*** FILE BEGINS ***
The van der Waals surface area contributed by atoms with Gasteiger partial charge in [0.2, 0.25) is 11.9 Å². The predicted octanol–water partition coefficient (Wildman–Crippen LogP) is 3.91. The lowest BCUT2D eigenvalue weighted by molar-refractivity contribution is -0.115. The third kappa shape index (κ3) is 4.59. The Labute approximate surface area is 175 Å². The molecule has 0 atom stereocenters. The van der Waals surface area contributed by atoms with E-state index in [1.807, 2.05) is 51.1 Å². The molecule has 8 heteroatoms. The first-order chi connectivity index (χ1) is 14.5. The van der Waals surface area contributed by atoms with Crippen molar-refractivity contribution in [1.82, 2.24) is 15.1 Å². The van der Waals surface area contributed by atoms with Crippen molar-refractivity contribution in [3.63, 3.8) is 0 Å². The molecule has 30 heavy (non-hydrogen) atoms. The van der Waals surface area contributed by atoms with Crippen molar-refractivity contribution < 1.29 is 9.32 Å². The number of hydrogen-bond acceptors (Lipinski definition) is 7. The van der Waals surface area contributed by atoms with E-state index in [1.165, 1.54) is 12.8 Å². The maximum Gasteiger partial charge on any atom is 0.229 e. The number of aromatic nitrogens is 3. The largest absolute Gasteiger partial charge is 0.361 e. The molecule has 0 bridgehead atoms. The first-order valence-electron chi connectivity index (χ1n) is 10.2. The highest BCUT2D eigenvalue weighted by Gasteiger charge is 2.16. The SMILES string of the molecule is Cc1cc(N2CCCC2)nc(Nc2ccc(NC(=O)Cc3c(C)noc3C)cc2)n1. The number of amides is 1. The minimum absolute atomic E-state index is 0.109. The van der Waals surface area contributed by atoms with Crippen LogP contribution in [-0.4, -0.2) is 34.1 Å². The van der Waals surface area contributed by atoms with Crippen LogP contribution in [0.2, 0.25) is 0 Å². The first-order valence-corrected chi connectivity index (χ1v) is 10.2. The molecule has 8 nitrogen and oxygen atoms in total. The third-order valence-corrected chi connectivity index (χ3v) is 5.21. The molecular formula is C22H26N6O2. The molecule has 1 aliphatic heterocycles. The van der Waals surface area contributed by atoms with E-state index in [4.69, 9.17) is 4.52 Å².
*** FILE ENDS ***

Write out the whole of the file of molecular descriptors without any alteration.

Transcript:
The van der Waals surface area contributed by atoms with Gasteiger partial charge in [0.2, 0.25) is 11.9 Å². The predicted octanol–water partition coefficient (Wildman–Crippen LogP) is 3.91. The lowest BCUT2D eigenvalue weighted by molar-refractivity contribution is -0.115. The third kappa shape index (κ3) is 4.59. The Labute approximate surface area is 175 Å². The molecule has 0 atom stereocenters. The van der Waals surface area contributed by atoms with E-state index in [1.807, 2.05) is 51.1 Å². The molecule has 8 heteroatoms. The first-order chi connectivity index (χ1) is 14.5. The van der Waals surface area contributed by atoms with Crippen molar-refractivity contribution in [1.82, 2.24) is 15.1 Å². The van der Waals surface area contributed by atoms with Crippen molar-refractivity contribution in [3.63, 3.8) is 0 Å². The molecule has 30 heavy (non-hydrogen) atoms. The van der Waals surface area contributed by atoms with Crippen molar-refractivity contribution < 1.29 is 9.32 Å². The number of hydrogen-bond acceptors (Lipinski definition) is 7. The van der Waals surface area contributed by atoms with E-state index in [1.165, 1.54) is 12.8 Å². The maximum Gasteiger partial charge on any atom is 0.229 e. The number of aromatic nitrogens is 3. The largest absolute Gasteiger partial charge is 0.361 e. The molecule has 0 bridgehead atoms. The first-order valence-electron chi connectivity index (χ1n) is 10.2. The highest BCUT2D eigenvalue weighted by Gasteiger charge is 2.16. The SMILES string of the molecule is Cc1cc(N2CCCC2)nc(Nc2ccc(NC(=O)Cc3c(C)noc3C)cc2)n1. The number of amides is 1. The minimum absolute atomic E-state index is 0.109. The van der Waals surface area contributed by atoms with Crippen LogP contribution in [-0.4, -0.2) is 34.1 Å². The van der Waals surface area contributed by atoms with Crippen LogP contribution in [0.2, 0.25) is 0 Å². The first-order valence-corrected chi connectivity index (χ1v) is 10.2. The molecule has 8 nitrogen and oxygen atoms in total. The third-order valence-corrected chi connectivity index (χ3v) is 5.21. The molecular formula is C22H26N6O2. The molecule has 1 aliphatic heterocycles. The van der Waals surface area contributed by atoms with E-state index in [4.69, 9.17) is 4.52 Å².